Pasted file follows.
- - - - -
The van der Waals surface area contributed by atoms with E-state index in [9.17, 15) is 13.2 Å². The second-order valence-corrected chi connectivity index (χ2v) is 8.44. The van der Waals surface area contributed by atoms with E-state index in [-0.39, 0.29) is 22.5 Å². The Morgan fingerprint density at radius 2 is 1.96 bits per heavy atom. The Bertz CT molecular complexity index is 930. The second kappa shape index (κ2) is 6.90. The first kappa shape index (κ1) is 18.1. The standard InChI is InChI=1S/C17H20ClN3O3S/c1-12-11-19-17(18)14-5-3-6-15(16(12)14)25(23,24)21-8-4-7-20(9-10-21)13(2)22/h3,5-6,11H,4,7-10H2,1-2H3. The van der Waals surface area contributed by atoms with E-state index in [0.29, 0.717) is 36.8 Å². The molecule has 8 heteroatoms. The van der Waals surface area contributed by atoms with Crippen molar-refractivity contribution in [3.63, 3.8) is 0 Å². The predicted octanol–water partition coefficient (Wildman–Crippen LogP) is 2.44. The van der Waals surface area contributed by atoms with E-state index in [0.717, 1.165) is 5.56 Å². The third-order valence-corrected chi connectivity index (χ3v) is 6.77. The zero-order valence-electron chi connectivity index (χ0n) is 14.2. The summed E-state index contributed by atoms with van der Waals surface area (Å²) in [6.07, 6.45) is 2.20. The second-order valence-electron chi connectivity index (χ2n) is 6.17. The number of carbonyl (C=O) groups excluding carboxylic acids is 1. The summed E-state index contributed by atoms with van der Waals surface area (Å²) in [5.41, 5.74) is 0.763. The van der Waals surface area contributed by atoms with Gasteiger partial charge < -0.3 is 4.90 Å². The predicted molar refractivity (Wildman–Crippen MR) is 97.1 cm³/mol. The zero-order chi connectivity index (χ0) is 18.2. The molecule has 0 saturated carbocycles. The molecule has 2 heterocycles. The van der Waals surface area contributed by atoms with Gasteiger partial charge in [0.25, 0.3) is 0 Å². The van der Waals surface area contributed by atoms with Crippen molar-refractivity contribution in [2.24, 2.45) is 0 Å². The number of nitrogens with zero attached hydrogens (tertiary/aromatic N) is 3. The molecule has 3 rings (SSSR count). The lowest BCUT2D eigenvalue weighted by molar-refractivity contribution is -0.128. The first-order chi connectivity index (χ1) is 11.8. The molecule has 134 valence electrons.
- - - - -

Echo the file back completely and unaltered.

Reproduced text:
The van der Waals surface area contributed by atoms with E-state index in [9.17, 15) is 13.2 Å². The second-order valence-corrected chi connectivity index (χ2v) is 8.44. The van der Waals surface area contributed by atoms with E-state index in [-0.39, 0.29) is 22.5 Å². The Morgan fingerprint density at radius 2 is 1.96 bits per heavy atom. The Bertz CT molecular complexity index is 930. The second kappa shape index (κ2) is 6.90. The first kappa shape index (κ1) is 18.1. The standard InChI is InChI=1S/C17H20ClN3O3S/c1-12-11-19-17(18)14-5-3-6-15(16(12)14)25(23,24)21-8-4-7-20(9-10-21)13(2)22/h3,5-6,11H,4,7-10H2,1-2H3. The van der Waals surface area contributed by atoms with E-state index in [0.29, 0.717) is 36.8 Å². The molecule has 8 heteroatoms. The van der Waals surface area contributed by atoms with Crippen molar-refractivity contribution in [3.63, 3.8) is 0 Å². The predicted octanol–water partition coefficient (Wildman–Crippen LogP) is 2.44. The van der Waals surface area contributed by atoms with E-state index in [0.717, 1.165) is 5.56 Å². The third-order valence-corrected chi connectivity index (χ3v) is 6.77. The zero-order valence-electron chi connectivity index (χ0n) is 14.2. The summed E-state index contributed by atoms with van der Waals surface area (Å²) in [6.07, 6.45) is 2.20. The second-order valence-electron chi connectivity index (χ2n) is 6.17. The number of carbonyl (C=O) groups excluding carboxylic acids is 1. The summed E-state index contributed by atoms with van der Waals surface area (Å²) in [5.41, 5.74) is 0.763. The van der Waals surface area contributed by atoms with Gasteiger partial charge < -0.3 is 4.90 Å². The predicted molar refractivity (Wildman–Crippen MR) is 97.1 cm³/mol. The zero-order chi connectivity index (χ0) is 18.2. The molecule has 0 saturated carbocycles. The molecule has 2 heterocycles. The van der Waals surface area contributed by atoms with Gasteiger partial charge in [0.25, 0.3) is 0 Å². The van der Waals surface area contributed by atoms with Crippen molar-refractivity contribution in [2.24, 2.45) is 0 Å². The number of nitrogens with zero attached hydrogens (tertiary/aromatic N) is 3. The molecule has 3 rings (SSSR count). The lowest BCUT2D eigenvalue weighted by molar-refractivity contribution is -0.128. The first-order chi connectivity index (χ1) is 11.8. The molecule has 134 valence electrons.